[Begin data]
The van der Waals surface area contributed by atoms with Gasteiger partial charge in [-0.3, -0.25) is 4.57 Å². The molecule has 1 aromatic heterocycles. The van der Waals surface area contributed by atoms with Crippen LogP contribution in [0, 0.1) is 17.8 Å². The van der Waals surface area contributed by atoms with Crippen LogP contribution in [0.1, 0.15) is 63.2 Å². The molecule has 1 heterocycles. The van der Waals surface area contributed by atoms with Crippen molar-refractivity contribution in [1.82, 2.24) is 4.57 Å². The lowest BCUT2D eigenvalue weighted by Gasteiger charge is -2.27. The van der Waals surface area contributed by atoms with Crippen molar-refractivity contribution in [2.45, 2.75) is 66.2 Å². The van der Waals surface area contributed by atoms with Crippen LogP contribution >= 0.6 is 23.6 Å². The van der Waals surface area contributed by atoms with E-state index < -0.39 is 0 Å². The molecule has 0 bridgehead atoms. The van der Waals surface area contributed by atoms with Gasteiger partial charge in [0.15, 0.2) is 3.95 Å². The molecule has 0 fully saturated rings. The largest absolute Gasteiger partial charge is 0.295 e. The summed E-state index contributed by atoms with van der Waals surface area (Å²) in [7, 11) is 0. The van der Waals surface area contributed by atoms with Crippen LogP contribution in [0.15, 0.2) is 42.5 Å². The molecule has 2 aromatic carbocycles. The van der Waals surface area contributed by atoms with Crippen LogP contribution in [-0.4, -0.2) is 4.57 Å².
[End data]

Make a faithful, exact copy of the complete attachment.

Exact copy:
The van der Waals surface area contributed by atoms with Gasteiger partial charge in [-0.3, -0.25) is 4.57 Å². The molecule has 1 aromatic heterocycles. The van der Waals surface area contributed by atoms with Crippen LogP contribution in [0, 0.1) is 17.8 Å². The van der Waals surface area contributed by atoms with Crippen LogP contribution in [0.1, 0.15) is 63.2 Å². The molecule has 1 heterocycles. The van der Waals surface area contributed by atoms with Crippen molar-refractivity contribution in [1.82, 2.24) is 4.57 Å². The lowest BCUT2D eigenvalue weighted by Gasteiger charge is -2.27. The van der Waals surface area contributed by atoms with Crippen molar-refractivity contribution in [2.45, 2.75) is 66.2 Å². The van der Waals surface area contributed by atoms with Crippen LogP contribution >= 0.6 is 23.6 Å². The van der Waals surface area contributed by atoms with E-state index < -0.39 is 0 Å². The molecule has 0 bridgehead atoms. The van der Waals surface area contributed by atoms with Gasteiger partial charge in [0.15, 0.2) is 3.95 Å². The molecule has 0 fully saturated rings. The largest absolute Gasteiger partial charge is 0.295 e. The summed E-state index contributed by atoms with van der Waals surface area (Å²) in [7, 11) is 0. The van der Waals surface area contributed by atoms with Crippen LogP contribution in [0.15, 0.2) is 42.5 Å². The molecule has 2 aromatic carbocycles. The van der Waals surface area contributed by atoms with Crippen LogP contribution in [-0.4, -0.2) is 4.57 Å².